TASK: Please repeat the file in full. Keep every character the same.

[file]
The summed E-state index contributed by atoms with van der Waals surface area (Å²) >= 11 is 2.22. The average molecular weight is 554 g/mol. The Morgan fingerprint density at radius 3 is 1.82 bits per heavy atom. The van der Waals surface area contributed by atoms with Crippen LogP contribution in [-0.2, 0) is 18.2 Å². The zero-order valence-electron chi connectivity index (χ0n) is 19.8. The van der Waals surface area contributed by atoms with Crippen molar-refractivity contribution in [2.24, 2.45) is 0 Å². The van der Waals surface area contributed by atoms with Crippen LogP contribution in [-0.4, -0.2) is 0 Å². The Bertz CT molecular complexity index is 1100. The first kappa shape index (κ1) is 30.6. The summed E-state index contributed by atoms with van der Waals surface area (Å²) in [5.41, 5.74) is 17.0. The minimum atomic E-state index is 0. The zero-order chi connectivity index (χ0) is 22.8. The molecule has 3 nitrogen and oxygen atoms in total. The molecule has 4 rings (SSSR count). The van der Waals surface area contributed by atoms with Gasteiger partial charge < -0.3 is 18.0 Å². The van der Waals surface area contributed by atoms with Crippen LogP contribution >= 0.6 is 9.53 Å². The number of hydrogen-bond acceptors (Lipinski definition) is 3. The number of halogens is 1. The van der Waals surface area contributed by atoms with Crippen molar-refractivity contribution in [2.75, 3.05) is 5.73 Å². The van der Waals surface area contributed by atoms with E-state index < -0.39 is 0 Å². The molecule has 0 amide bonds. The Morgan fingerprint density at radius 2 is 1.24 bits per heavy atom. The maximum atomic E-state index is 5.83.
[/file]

The summed E-state index contributed by atoms with van der Waals surface area (Å²) >= 11 is 2.22. The average molecular weight is 554 g/mol. The Morgan fingerprint density at radius 3 is 1.82 bits per heavy atom. The van der Waals surface area contributed by atoms with Crippen LogP contribution in [-0.2, 0) is 18.2 Å². The zero-order valence-electron chi connectivity index (χ0n) is 19.8. The van der Waals surface area contributed by atoms with Crippen molar-refractivity contribution in [2.24, 2.45) is 0 Å². The van der Waals surface area contributed by atoms with Crippen LogP contribution in [-0.4, -0.2) is 0 Å². The Bertz CT molecular complexity index is 1100. The first kappa shape index (κ1) is 30.6. The summed E-state index contributed by atoms with van der Waals surface area (Å²) in [5.41, 5.74) is 17.0. The minimum atomic E-state index is 0. The zero-order chi connectivity index (χ0) is 22.8. The molecule has 3 nitrogen and oxygen atoms in total. The molecule has 4 rings (SSSR count). The van der Waals surface area contributed by atoms with Gasteiger partial charge < -0.3 is 18.0 Å². The van der Waals surface area contributed by atoms with Crippen LogP contribution >= 0.6 is 9.53 Å². The number of hydrogen-bond acceptors (Lipinski definition) is 3. The number of halogens is 1. The van der Waals surface area contributed by atoms with Crippen molar-refractivity contribution in [2.75, 3.05) is 5.73 Å². The van der Waals surface area contributed by atoms with E-state index < -0.39 is 0 Å². The molecule has 0 amide bonds. The Morgan fingerprint density at radius 2 is 1.24 bits per heavy atom. The maximum atomic E-state index is 5.83.